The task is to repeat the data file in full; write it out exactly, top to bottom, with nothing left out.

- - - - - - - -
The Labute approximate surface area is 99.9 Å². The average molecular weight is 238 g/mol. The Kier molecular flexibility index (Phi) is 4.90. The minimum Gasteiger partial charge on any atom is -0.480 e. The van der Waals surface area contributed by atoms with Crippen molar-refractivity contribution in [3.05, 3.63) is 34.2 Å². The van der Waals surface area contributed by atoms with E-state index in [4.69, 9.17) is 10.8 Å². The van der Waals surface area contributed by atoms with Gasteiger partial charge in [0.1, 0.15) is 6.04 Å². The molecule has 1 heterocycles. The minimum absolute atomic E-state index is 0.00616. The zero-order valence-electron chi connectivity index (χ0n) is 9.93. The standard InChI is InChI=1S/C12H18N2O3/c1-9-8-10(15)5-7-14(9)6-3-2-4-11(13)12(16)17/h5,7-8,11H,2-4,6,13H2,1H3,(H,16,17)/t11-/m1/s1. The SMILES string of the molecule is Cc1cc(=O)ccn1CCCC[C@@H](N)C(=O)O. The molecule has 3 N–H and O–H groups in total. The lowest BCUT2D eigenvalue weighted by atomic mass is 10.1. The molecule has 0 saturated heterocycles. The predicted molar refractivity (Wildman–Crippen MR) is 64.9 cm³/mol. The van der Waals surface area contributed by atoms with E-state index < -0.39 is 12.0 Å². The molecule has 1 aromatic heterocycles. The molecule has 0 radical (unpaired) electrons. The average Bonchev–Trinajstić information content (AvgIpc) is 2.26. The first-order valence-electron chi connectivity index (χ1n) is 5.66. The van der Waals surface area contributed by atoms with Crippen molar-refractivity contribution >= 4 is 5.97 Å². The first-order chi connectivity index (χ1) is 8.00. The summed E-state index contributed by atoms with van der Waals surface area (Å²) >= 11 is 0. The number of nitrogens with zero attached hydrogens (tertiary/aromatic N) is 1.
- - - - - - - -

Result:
The Labute approximate surface area is 99.9 Å². The average molecular weight is 238 g/mol. The Kier molecular flexibility index (Phi) is 4.90. The minimum Gasteiger partial charge on any atom is -0.480 e. The van der Waals surface area contributed by atoms with Crippen molar-refractivity contribution in [3.05, 3.63) is 34.2 Å². The van der Waals surface area contributed by atoms with E-state index in [4.69, 9.17) is 10.8 Å². The van der Waals surface area contributed by atoms with Gasteiger partial charge in [0.1, 0.15) is 6.04 Å². The molecule has 1 heterocycles. The minimum absolute atomic E-state index is 0.00616. The zero-order valence-electron chi connectivity index (χ0n) is 9.93. The standard InChI is InChI=1S/C12H18N2O3/c1-9-8-10(15)5-7-14(9)6-3-2-4-11(13)12(16)17/h5,7-8,11H,2-4,6,13H2,1H3,(H,16,17)/t11-/m1/s1. The SMILES string of the molecule is Cc1cc(=O)ccn1CCCC[C@@H](N)C(=O)O. The molecule has 3 N–H and O–H groups in total. The lowest BCUT2D eigenvalue weighted by atomic mass is 10.1. The molecule has 0 saturated heterocycles. The predicted molar refractivity (Wildman–Crippen MR) is 64.9 cm³/mol. The van der Waals surface area contributed by atoms with E-state index < -0.39 is 12.0 Å². The molecule has 1 aromatic heterocycles. The molecule has 0 radical (unpaired) electrons. The average Bonchev–Trinajstić information content (AvgIpc) is 2.26. The first-order valence-electron chi connectivity index (χ1n) is 5.66. The van der Waals surface area contributed by atoms with Crippen molar-refractivity contribution >= 4 is 5.97 Å². The first-order chi connectivity index (χ1) is 8.00. The summed E-state index contributed by atoms with van der Waals surface area (Å²) >= 11 is 0. The number of nitrogens with zero attached hydrogens (tertiary/aromatic N) is 1.